Cyber Attack news headlines trending on Google

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Temu, the Chinese e-commerce platform specializing in clothing and electronic accessories, is currently facing scrutiny from a US watchdog due to concerns regarding privacy and cybersecurity. Despite its recent expansion to Europe and America, the company has encountered significant challenges, mainly stemming from a controversial trade move.

According to an analysis conducted by Cisco Talos, Temu has not only been involved in legitimate e-commerce activities but also found to be distributing malware. As a result of this discovery, Google took action by suspending the sister company, Pinduodo, and cited the platform’s engagement in malicious practices. This raises the possibility that Temu could face a similar suspension, similar to the fate of TikTok, which was also found to be sending user data to overseas servers and potentially deploying scanning tools for espionage.

Another concerning incident involves the Wuhan Earthquake Monitoring Centre, which fell victim to a cyber attack orchestrated by a hacking group allegedly funded by the United States. Chinese internet company 360 conducted an analysis that revealed certain servers acting as data collection points at the center were targeted with a trojan-based attack aimed at gathering seismic intensity data from front-end stations. Considering the implications for national security, China is seeking to escalate the matter to the United Nations and has plans for retaliatory measures at a later stage.

Furthermore, the NHS Ambulances are currently grappling with technical glitches that prevent them from recording and transmitting patient data to central repositories. The problem is attributed to a server issue with health software service provider Ortivus, based in Sweden. Ortivus has acknowledged the problem and assured that the digital hiccups experienced by ambulance services on July 18th, 2023, will be resolved by the upcoming weekend.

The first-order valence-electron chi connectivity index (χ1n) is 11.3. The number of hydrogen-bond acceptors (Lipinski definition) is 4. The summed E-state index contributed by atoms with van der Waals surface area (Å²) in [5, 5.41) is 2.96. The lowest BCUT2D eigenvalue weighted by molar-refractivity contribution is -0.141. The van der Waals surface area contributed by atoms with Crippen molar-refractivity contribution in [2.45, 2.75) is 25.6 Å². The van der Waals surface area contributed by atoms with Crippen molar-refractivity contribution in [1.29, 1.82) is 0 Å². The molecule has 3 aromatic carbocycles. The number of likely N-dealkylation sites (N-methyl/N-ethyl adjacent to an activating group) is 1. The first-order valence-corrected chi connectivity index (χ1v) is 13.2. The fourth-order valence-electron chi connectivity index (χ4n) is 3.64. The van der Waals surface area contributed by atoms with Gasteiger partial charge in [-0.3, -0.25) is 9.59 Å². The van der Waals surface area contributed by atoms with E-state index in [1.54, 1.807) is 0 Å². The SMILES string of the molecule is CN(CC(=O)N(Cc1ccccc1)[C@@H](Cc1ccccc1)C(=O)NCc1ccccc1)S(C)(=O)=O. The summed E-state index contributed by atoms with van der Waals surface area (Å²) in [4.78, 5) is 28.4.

Lastly, a data breach related to demography data compiled by IBM has raised serious concerns. According to a report released by the tech giant, organizations are now paying $4.5 million on average to handle breaches, marking a 15% increase compared to the past three years. The report highlights that the top five most targeted industries are pharmaceuticals, energy, manufacturing, and finance. Additionally, the study reveals that impacted organizations took an average of 204 days to identify data theft, a mere three-day improvement compared to the previous year’s statistics in 2022. These figures underscore the urgency for enhanced cybersecurity measures across various sectors.

In conclusion, these incidents serve as a stark reminder of the growing threats in the digital landscape. Privacy and security must remain paramount for companies and institutions worldwide, as the consequences of cyberattacks can be severe, both economically and in terms of national security.

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Naveen Goud is a writer at Cybersecurity Insiders covering topics such as Mergers & Acquisitions, Startups, Cyber Attacks, Cloud Security and Mobile Security

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